The neighbor accused of tackling the USA senator Rand Paul while he was mowing his lawn faces a possible prison sentence after he pleaded guilty on Friday to the attack that left the politician with broken ribs and damaged lungs.
Boucher denied any political motivations in the attack.
A federal judge accepted a plea agreement from Rene Boucher on March 9, which means he is now convicted of the assault.
Boucher, who is Paul's neighbor, admits the fight was about yard maintenance.
Boucher had "had enough", ran downhill toward Paul - who was wearing headphones and only noticed Boucher at the last second - and tackled him. Instead, it had to do with a property dispute, the documents said.
The guilty plea gives up a right to appeal.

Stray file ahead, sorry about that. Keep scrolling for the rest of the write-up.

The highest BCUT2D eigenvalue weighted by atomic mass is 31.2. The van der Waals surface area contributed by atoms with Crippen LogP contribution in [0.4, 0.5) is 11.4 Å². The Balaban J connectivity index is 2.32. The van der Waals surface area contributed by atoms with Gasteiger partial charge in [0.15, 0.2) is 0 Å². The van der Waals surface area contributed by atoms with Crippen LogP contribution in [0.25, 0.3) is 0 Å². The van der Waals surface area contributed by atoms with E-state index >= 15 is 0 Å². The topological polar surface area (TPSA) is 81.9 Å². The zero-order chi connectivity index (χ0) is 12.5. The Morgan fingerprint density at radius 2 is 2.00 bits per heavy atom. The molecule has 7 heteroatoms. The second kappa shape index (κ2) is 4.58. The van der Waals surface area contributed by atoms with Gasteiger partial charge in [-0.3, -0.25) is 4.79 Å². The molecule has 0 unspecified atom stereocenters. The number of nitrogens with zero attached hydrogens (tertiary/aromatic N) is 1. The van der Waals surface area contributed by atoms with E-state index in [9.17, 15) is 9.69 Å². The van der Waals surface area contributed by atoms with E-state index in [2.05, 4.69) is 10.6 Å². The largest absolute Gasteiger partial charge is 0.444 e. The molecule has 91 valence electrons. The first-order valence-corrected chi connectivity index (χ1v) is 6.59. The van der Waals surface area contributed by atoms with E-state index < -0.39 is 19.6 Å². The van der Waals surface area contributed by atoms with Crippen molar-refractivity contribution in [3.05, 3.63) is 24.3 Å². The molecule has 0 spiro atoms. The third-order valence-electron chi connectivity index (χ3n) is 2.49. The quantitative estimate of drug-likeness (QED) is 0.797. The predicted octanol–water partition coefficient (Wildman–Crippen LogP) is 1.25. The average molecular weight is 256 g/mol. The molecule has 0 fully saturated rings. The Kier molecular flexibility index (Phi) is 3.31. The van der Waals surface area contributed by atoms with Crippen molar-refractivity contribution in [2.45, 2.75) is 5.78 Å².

Rand Paul's attacker has pleaded guilty to assaulting the Senator on the front lawn of his Kentucky home.
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Paul suffered multiple broken ribs in the attack.
The case, which has been characterized as a property dispute between neighbors in the Rivergreen subdivision where the two men live, made national headlines in the wake of Boucher's arrest and provided fodder for late-night talk shows.
The episode had been "profoundly embarrassing" for Boucher, his lawyer, Matt Baker, said.
Rene Boucher, 59, was released on $25,000 unsecured bond and is due to be sentenced on June 15, said Kelly Lovell, a case manager for Kentucky's western district federal court.
A close friend of Paul's said the Republican senator had gotten off his riding lawnmower to remove a limb when he was tackled from behind. While prosecutors have recommended a 21-month prison sentence, Boucher can argue for the sentence he believes is appropriate.
He was ordered to stay 1,000 feet away from Paul and his family.
Boucher left the federal court building without speaking to reporters.